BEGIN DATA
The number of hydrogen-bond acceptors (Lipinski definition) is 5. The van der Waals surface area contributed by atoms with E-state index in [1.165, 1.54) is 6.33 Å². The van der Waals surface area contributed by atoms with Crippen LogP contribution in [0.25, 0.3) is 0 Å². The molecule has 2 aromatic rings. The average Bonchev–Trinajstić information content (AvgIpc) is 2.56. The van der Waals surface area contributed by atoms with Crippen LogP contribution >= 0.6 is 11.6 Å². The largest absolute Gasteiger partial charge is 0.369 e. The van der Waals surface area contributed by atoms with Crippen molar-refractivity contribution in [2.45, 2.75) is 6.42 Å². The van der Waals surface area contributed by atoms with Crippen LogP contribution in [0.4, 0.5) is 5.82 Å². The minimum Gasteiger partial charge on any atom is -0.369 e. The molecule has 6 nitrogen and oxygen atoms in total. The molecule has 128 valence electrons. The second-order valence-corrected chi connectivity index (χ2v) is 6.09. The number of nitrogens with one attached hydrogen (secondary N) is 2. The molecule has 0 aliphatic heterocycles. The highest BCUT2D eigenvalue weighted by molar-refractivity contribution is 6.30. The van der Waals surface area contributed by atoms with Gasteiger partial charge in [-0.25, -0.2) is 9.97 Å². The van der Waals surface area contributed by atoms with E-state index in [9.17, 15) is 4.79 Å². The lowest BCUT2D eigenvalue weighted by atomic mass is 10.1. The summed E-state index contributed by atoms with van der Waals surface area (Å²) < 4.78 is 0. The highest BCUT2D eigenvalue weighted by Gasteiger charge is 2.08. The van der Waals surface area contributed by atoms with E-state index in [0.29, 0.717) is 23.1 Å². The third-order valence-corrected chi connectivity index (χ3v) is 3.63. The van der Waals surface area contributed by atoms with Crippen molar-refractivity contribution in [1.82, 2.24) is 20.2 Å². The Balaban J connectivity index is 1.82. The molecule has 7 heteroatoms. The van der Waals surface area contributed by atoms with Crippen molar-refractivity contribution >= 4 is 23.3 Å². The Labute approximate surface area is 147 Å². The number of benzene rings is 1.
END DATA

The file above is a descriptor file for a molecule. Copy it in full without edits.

The number of hydrogen-bond acceptors (Lipinski definition) is 5. The van der Waals surface area contributed by atoms with E-state index in [1.165, 1.54) is 6.33 Å². The van der Waals surface area contributed by atoms with Crippen LogP contribution in [0.25, 0.3) is 0 Å². The molecule has 2 aromatic rings. The average Bonchev–Trinajstić information content (AvgIpc) is 2.56. The van der Waals surface area contributed by atoms with Crippen LogP contribution >= 0.6 is 11.6 Å². The largest absolute Gasteiger partial charge is 0.369 e. The van der Waals surface area contributed by atoms with Crippen molar-refractivity contribution in [2.45, 2.75) is 6.42 Å². The van der Waals surface area contributed by atoms with Crippen LogP contribution in [0.4, 0.5) is 5.82 Å². The minimum Gasteiger partial charge on any atom is -0.369 e. The molecule has 6 nitrogen and oxygen atoms in total. The molecule has 128 valence electrons. The second-order valence-corrected chi connectivity index (χ2v) is 6.09. The number of nitrogens with one attached hydrogen (secondary N) is 2. The molecule has 0 aliphatic heterocycles. The highest BCUT2D eigenvalue weighted by molar-refractivity contribution is 6.30. The van der Waals surface area contributed by atoms with Gasteiger partial charge in [-0.25, -0.2) is 9.97 Å². The van der Waals surface area contributed by atoms with E-state index in [9.17, 15) is 4.79 Å². The lowest BCUT2D eigenvalue weighted by atomic mass is 10.1. The summed E-state index contributed by atoms with van der Waals surface area (Å²) < 4.78 is 0. The highest BCUT2D eigenvalue weighted by Gasteiger charge is 2.08. The van der Waals surface area contributed by atoms with E-state index in [0.29, 0.717) is 23.1 Å². The third-order valence-corrected chi connectivity index (χ3v) is 3.63. The van der Waals surface area contributed by atoms with Crippen molar-refractivity contribution in [1.82, 2.24) is 20.2 Å². The Balaban J connectivity index is 1.82. The molecule has 7 heteroatoms. The van der Waals surface area contributed by atoms with Crippen molar-refractivity contribution >= 4 is 23.3 Å². The Labute approximate surface area is 147 Å². The number of benzene rings is 1.